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Re: (Paleognath monophyly)

From: "David Marjanovic" <david.marjanovic@gmx.at>
Reply-To: david.marjanovic@gmx.at
To: "DML" <dinosaur@usc.edu>
Subject: Re: (Paleognath monophyly)
Date: Fri, 30 Jan 2004 18:38:18 +0100

----- Original Message -----
From: "John Pourtless" <vindexurvogel@hotmail.com>
Sent: Friday, January 30, 2004 1:49 PM

> I view it is a fundamental dichotomy between the morphological data on one
> hand and the molecular data on the other. Morphological data is
> in its support for the neotenic state of paleognaths, and it remains a
> that time and again alleged synapomorphies of this assemblage are in fact
> symplesiomorphies.

I don't understand why you state all these as facts. For example,
*Hesperornis* is not paleognath, and this has been known for decades. In
addition, Cracraft & Clarke (2001) have identified the following 5 character
states -- none of which is palatal! -- as apomorphies of Palaeognathae (all

- Posterior portion of dentary strongly forked
- Inflated alaparasphenoid
- Skull with highly pneumatic bone posterior to quadrate articulation
- Loss of caudal maxillary sinus
- Parental care involving primarily males

Sure, Cracraft has supported several suspect hypotheses, such as ostriches
and rheas being sistergroups, or ratites having lost flight only once, or
loons & grebes being sistergroups.  But if you can deconstruct the above 5
characters, then please tell us how.

> Given the significant problems with molecular
> phylogenies of Neornithes (e.g., the placement of Aramidae
> in Sibley & Ahlquist 1990, which contradicts two centuries of
> morphological work including cladistic analysis),

Wait a little. Sibley & Ahlquist 1990 is molecular, but _not_ a phylogeny.
It's DNA-DNA hybridization -- in other words, _phenetics_. Pure phenetics.
For phylogenetic purposes, it can therefore be quite safely ignored.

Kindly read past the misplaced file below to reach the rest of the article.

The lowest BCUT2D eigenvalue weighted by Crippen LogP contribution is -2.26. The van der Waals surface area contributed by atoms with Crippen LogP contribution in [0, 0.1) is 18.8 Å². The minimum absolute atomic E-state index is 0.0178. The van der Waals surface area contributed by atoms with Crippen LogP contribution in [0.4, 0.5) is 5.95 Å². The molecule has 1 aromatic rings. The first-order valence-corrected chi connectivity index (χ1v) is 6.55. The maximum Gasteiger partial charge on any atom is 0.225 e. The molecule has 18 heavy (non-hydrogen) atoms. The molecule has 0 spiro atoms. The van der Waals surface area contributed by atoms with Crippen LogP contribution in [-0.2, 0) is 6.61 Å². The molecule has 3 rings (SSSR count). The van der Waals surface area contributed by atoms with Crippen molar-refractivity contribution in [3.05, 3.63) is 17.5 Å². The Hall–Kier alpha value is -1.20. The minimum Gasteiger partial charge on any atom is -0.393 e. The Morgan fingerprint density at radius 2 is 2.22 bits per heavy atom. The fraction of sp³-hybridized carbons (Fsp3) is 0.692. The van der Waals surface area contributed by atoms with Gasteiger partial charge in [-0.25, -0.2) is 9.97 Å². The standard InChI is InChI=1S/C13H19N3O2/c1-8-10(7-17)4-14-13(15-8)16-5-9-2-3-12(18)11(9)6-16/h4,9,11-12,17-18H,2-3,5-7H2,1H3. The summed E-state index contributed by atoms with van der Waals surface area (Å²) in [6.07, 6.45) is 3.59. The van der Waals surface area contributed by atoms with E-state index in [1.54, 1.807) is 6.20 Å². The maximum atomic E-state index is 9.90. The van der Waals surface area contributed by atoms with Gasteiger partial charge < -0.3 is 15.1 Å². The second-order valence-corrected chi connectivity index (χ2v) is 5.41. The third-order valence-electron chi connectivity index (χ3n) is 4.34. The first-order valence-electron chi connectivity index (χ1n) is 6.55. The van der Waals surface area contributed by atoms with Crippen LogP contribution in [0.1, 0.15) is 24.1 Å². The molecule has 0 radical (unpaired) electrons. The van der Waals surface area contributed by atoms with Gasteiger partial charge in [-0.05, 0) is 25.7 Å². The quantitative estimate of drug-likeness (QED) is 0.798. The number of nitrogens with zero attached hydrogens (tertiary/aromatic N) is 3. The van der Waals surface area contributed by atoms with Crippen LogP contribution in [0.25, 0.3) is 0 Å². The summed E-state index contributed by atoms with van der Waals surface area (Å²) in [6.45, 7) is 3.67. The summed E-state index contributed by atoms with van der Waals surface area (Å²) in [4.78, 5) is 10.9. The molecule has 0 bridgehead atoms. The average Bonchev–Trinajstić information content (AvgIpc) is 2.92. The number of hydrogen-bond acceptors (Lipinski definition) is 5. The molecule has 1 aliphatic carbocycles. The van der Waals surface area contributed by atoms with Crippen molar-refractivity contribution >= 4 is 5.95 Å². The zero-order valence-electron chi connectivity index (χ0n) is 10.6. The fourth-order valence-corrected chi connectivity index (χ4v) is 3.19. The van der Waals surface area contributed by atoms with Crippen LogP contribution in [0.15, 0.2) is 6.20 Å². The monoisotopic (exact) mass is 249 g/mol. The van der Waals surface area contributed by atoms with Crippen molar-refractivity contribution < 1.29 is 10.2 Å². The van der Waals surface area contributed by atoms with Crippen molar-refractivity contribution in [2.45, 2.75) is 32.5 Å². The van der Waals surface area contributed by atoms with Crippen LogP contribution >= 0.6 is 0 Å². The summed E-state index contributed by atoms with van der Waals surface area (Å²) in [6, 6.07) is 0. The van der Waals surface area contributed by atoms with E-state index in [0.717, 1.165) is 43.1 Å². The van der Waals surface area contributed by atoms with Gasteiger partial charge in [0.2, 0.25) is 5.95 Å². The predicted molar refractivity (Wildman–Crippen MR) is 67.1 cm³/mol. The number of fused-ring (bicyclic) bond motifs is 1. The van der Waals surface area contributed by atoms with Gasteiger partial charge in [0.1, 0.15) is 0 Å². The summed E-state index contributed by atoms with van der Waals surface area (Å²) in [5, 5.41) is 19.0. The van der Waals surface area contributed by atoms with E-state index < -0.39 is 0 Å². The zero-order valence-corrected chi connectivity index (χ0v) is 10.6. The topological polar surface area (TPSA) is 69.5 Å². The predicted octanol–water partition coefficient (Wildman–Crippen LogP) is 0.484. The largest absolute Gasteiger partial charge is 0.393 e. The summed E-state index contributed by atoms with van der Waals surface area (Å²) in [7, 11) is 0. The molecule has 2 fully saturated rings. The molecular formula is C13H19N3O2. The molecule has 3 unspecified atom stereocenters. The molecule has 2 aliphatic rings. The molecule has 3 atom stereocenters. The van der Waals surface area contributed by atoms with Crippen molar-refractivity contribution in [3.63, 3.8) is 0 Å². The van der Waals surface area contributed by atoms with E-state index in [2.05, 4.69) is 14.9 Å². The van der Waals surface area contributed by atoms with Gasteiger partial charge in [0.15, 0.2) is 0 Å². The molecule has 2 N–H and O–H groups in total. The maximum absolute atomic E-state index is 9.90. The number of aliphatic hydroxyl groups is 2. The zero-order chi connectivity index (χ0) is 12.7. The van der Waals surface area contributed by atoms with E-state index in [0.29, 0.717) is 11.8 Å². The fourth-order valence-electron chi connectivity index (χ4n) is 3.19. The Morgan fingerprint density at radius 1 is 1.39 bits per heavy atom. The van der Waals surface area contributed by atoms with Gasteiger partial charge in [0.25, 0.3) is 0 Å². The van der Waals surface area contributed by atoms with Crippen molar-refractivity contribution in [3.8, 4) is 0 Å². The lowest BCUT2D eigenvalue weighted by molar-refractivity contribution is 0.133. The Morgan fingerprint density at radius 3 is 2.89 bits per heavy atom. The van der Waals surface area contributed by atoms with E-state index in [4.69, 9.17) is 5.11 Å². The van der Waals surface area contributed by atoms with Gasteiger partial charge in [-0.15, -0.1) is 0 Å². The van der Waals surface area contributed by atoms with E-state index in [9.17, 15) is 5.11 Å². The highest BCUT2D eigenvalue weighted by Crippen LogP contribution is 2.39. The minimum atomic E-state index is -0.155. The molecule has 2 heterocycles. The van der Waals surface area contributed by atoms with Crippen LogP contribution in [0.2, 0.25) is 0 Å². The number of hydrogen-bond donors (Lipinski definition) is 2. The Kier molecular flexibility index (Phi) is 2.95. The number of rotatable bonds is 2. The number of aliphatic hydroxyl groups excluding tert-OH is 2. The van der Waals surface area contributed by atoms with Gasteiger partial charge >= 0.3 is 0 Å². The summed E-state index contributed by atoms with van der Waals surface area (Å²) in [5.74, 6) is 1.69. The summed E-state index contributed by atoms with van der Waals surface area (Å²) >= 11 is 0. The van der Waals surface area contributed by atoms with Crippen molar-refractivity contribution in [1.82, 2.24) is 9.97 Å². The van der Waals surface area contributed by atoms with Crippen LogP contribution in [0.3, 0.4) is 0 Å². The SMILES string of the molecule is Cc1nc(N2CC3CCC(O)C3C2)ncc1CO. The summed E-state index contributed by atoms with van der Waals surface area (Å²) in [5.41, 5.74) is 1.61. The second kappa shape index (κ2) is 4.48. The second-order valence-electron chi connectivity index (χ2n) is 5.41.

I accidentally sent my response before it was completed, so disregard the duplicate of this message. At any rate, the characters advanced by Cracraft & Clarke (2001) are as dubious as any others advanced in defense of paleognath holophyly. The posteriorly forked dentary is apparently present in Confuciusornithidae, and the remaining traits are all as explicable within the framework of neoteny as they are within that advanced by Cracraft and Clarke in their study. Furthermore, varying patterns of pneumaticity in the cranial elements have been recorded from throughout Archosauria. The fact that that parental care is not exclusively restricted, at least to my knowledge, to males in paleognaths renders this is a weak synapomorphy, as does its lack of applicability to extinct paleognaths, such as the lithornithids. What remains is scant evidence to contradict a significant amount of work indicating that the paleognaths are polyphyletic, not the least of which is the neotenic derivation of the paleognathous palate itself. Consider also that various members of Paleognathae, e.g., Tinamiformes, 'may" (I emphasize may because of the similarities between Lithornithiformes and Tinamiformes which so impressed Houde) be more closely related to Neognathae (in the tinamou's case, to Galliformes) than they are to other paleognaths. From what I can make of the situation, the case for a holophyletic Paleognathae is extremely tenuous.


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